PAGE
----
Barron's bullish on TEX and FHN and The Round table back in action.
Love the round table group. Most participants are expecting a crummy economy but are tepidly bullish on stocks. My favorite quote comes from Abbey Joseph Cohen:
"Unlike others at this table, I have to publish price targets. It is part of my day job. We've forecast the S&P 500 will be at 1675 at the end of 2008, and the Dow at 14,750. In '07 we hit our price targets for the year in June. Of course, the market performed poorly thereafter."
All I want to know is do you think that makes you right or wrong on your 2007 prediction?
Other notable quotes:
"So, I'm the first of the grim reapers. I'll start with the economy. It's important to distinguish between the U.S. economy and the global economy; the U.S. economy is much worse, and is nearing an inflection point.
We're looking at slow growth, and maybe, in a quarter or two, negative growth. Risk markets are at risk, and without the ability to pump up consumption through asset inflation, we're going to have a difficult time in 2008 and beyond. For years the economy's growth has been predicated on asset inflation -- stocks in the 1990s, then housing. There are no large, classic asset categories left to inflate, and as some assets deflate -- namely housing -- credit contracts. Economic growth will be below zero or mildly above it for a long time, and nothing like what we've grown used to in the past 10 to 15 years. Get used to anemic growth or a mild recession in terms of the economy, job creation and wealth creation. It's not a favorable forecast."
"Equity prices have increased in dollar terms, but in euros the S&P 500 is down about 45% from its peak in 2000 and the Nasdaq is down 60%. Measured in gold, the markets have done horribly and the economy has been in a recession for a long time.
I'm not bullish about U.S. stocks, but everything is so bad on a global basis that they might do better on a relative basis. That doesn't mean they go up, but the U.S. market might go down less than China, India, Vietnam and some of the other markets that are in cuckoo land. These markets have gone up because people believe in decoupling. Economically we could see a decoupling, whereby the U.S. is in a recession and China still grows by 5% or 10%."
"The market will rally this year, but the first half will be sluggish. Real GDP will grow 1.5%, with monetary stimulus and maybe fiscal stimulus. The economy will do better in the second half, and equity investors will start looking to '09 earnings. Many credit problems will be behind us. The market won't be a runaway freight train, but it's conceivable the S&P 500 will return 5% to 10%, with dividends reinvested.
Small- and mid-cap value stocks peaked June 4 and are down 21%-22% since. It has been a true bear market. I don't know if these stocks will outperform large-caps this year, but they'll move in lockstep. Also, for the first time in a long time, you can buy good-quality large-caps for 15, 16, 17 times earnings -- companies with sustainable growth and high returns on equity."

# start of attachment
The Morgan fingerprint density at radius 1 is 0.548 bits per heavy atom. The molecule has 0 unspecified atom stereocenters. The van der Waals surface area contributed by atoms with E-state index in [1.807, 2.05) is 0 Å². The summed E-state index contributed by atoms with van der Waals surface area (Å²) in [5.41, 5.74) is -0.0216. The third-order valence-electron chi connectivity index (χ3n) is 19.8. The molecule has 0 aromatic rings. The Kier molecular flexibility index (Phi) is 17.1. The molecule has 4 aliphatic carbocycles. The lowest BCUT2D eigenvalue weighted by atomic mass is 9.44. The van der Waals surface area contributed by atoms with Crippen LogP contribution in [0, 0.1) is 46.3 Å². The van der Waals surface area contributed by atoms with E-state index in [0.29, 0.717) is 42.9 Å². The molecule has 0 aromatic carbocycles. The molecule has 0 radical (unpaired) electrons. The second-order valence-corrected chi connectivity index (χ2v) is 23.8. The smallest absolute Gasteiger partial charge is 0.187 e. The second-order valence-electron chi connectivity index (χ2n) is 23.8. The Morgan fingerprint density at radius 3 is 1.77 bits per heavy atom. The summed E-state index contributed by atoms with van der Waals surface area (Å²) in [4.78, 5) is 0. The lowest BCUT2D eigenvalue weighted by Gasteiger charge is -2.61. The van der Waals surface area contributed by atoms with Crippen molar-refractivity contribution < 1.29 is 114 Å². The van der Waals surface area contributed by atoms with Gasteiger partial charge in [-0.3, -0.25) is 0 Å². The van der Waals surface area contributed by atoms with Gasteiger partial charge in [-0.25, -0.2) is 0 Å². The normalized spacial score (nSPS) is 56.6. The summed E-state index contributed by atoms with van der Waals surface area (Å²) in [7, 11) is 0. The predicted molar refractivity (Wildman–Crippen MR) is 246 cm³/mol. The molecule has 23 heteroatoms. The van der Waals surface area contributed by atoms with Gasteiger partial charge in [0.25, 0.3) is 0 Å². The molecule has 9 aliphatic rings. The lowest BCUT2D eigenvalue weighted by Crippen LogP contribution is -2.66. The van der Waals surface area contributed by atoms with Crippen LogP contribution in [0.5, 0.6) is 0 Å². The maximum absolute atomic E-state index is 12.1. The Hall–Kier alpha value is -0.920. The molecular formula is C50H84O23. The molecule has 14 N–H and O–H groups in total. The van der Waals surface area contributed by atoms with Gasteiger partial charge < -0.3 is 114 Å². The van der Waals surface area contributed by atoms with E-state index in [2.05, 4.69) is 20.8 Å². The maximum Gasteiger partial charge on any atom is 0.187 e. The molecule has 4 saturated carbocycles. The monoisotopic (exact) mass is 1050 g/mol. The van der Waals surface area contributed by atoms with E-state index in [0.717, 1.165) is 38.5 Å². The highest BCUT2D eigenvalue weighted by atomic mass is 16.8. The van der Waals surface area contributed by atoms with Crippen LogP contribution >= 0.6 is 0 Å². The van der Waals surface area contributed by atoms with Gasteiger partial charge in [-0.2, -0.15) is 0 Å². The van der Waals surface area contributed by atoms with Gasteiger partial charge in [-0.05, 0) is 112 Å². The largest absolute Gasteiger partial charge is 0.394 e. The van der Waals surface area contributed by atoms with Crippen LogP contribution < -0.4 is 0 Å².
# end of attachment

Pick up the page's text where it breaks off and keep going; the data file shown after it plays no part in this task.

"As for the market, it will be up around 5% by year end. Last year saw $4.5 trillion of mergers and acquisitions, up from about $3.7 trillion the year before. This year, in addition to strategic buyers, sovereign wealth funds and SPACs, or special-purpose acquisition companies, LBOs will come back in the second half as bridge loans are working through the pipeline. The deals in this cycle will be a lot smarter, and more will be financed. M&A, spinoffs and liquidations all will contribute to that 5%-plus gain."
"Investors are capitulating now. The market is terrible again today. [The Dow had a rough session Monday, but closed up 27 points, to 12,827.] The market could decline 10% or 15% quickly from year-end levels. You'll be able to discount the end of the mortgage mess quickly; it will be clear as soon as some of the large banks start taking additional write-offs. The first half is going to be awful. Can the second half recover enough so that the market is down 5% for the year? Stocks will fall 10%-15% in the first half, and then rally 10%."
"It will be one hell of a recession.
Only home mortgages have blown up. There are problems in auto loans, student loans, leveraged-buyout and junk-bond loans. Wherever people were lending, they were lending stupidly. Delinquencies have risen across the board, but defaults haven't come yet. That process lies ahead.
I'm having a hard time believing this. You all say we're having a recession, yet the stock market will be up.
The only way we might avoid a bear market is if the Fed keeps printing money. That's why you ought to have a big position in gold, which should do even better this year."
Turning to politics, it looks like intrade is predicting the Republican candidate based on expected primary defeats for Romney in Michigan, Rudy in FL and Huck in all of the above. The process of elimination leaves the last man standing to be the guy with the worst speech of the night last Tuesday and Republican right nightmare John McCain.
Dems, still hard to predict with Hillary and Obama still expected to split primaries in Florida, Nevada, Michigan and South Carolina. The winner probably to be declared on Super Tuesday February 5.